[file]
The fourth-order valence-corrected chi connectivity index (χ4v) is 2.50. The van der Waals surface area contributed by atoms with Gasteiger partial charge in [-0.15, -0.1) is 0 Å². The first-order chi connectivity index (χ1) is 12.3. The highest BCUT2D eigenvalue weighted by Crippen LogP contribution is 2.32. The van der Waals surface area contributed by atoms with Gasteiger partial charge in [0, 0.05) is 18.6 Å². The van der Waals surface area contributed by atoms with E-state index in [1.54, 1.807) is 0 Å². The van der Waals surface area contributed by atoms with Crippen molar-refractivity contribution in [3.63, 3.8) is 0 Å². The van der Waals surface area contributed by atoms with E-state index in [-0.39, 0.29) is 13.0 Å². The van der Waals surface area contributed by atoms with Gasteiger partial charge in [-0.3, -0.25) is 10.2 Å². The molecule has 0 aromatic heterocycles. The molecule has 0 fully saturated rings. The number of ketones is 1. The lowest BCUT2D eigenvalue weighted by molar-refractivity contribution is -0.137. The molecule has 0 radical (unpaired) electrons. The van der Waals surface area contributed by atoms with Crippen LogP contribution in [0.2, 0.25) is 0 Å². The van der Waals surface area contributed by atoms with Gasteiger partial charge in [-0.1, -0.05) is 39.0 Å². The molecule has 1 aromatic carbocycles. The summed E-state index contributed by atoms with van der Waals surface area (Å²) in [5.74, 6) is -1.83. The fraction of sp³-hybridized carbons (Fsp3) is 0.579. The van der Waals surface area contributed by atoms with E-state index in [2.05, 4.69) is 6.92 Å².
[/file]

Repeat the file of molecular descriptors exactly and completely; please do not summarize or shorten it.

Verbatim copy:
The fourth-order valence-corrected chi connectivity index (χ4v) is 2.50. The van der Waals surface area contributed by atoms with Gasteiger partial charge in [-0.15, -0.1) is 0 Å². The first-order chi connectivity index (χ1) is 12.3. The highest BCUT2D eigenvalue weighted by Crippen LogP contribution is 2.32. The van der Waals surface area contributed by atoms with Gasteiger partial charge in [0, 0.05) is 18.6 Å². The van der Waals surface area contributed by atoms with E-state index in [1.54, 1.807) is 0 Å². The van der Waals surface area contributed by atoms with Crippen molar-refractivity contribution in [3.63, 3.8) is 0 Å². The van der Waals surface area contributed by atoms with E-state index in [-0.39, 0.29) is 13.0 Å². The van der Waals surface area contributed by atoms with Gasteiger partial charge in [-0.3, -0.25) is 10.2 Å². The molecule has 0 aromatic heterocycles. The molecule has 0 fully saturated rings. The number of ketones is 1. The lowest BCUT2D eigenvalue weighted by molar-refractivity contribution is -0.137. The molecule has 0 radical (unpaired) electrons. The van der Waals surface area contributed by atoms with Crippen LogP contribution in [0.2, 0.25) is 0 Å². The van der Waals surface area contributed by atoms with Gasteiger partial charge in [-0.1, -0.05) is 39.0 Å². The molecule has 1 aromatic carbocycles. The summed E-state index contributed by atoms with van der Waals surface area (Å²) in [5.74, 6) is -1.83. The fraction of sp³-hybridized carbons (Fsp3) is 0.579. The van der Waals surface area contributed by atoms with E-state index in [2.05, 4.69) is 6.92 Å².